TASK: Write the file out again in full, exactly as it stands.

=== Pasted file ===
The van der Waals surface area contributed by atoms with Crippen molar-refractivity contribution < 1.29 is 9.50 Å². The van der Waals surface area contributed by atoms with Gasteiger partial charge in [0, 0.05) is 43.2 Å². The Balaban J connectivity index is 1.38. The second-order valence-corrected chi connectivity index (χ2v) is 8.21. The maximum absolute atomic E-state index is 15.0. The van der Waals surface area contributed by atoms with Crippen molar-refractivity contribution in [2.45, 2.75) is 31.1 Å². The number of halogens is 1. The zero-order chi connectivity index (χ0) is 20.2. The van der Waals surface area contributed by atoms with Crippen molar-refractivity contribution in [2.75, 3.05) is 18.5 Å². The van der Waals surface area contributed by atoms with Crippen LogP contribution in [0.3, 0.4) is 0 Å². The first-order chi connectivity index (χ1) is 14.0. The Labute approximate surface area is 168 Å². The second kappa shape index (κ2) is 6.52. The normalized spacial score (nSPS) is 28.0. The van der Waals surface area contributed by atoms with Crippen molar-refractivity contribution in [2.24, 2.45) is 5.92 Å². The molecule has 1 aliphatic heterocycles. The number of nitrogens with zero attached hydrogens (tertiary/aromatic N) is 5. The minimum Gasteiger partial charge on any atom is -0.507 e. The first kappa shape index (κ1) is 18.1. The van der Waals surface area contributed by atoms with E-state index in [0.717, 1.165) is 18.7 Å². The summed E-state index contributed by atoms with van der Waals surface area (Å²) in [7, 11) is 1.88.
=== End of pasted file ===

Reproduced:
The van der Waals surface area contributed by atoms with Crippen molar-refractivity contribution < 1.29 is 9.50 Å². The van der Waals surface area contributed by atoms with Gasteiger partial charge in [0, 0.05) is 43.2 Å². The Balaban J connectivity index is 1.38. The second-order valence-corrected chi connectivity index (χ2v) is 8.21. The maximum absolute atomic E-state index is 15.0. The van der Waals surface area contributed by atoms with Crippen molar-refractivity contribution in [2.45, 2.75) is 31.1 Å². The number of halogens is 1. The zero-order chi connectivity index (χ0) is 20.2. The van der Waals surface area contributed by atoms with Crippen molar-refractivity contribution in [2.75, 3.05) is 18.5 Å². The van der Waals surface area contributed by atoms with Crippen LogP contribution in [0.3, 0.4) is 0 Å². The first-order chi connectivity index (χ1) is 14.0. The Labute approximate surface area is 168 Å². The second kappa shape index (κ2) is 6.52. The normalized spacial score (nSPS) is 28.0. The van der Waals surface area contributed by atoms with Crippen molar-refractivity contribution in [2.24, 2.45) is 5.92 Å². The molecule has 1 aliphatic heterocycles. The number of nitrogens with zero attached hydrogens (tertiary/aromatic N) is 5. The minimum Gasteiger partial charge on any atom is -0.507 e. The first kappa shape index (κ1) is 18.1. The van der Waals surface area contributed by atoms with E-state index in [0.717, 1.165) is 18.7 Å². The summed E-state index contributed by atoms with van der Waals surface area (Å²) in [7, 11) is 1.88.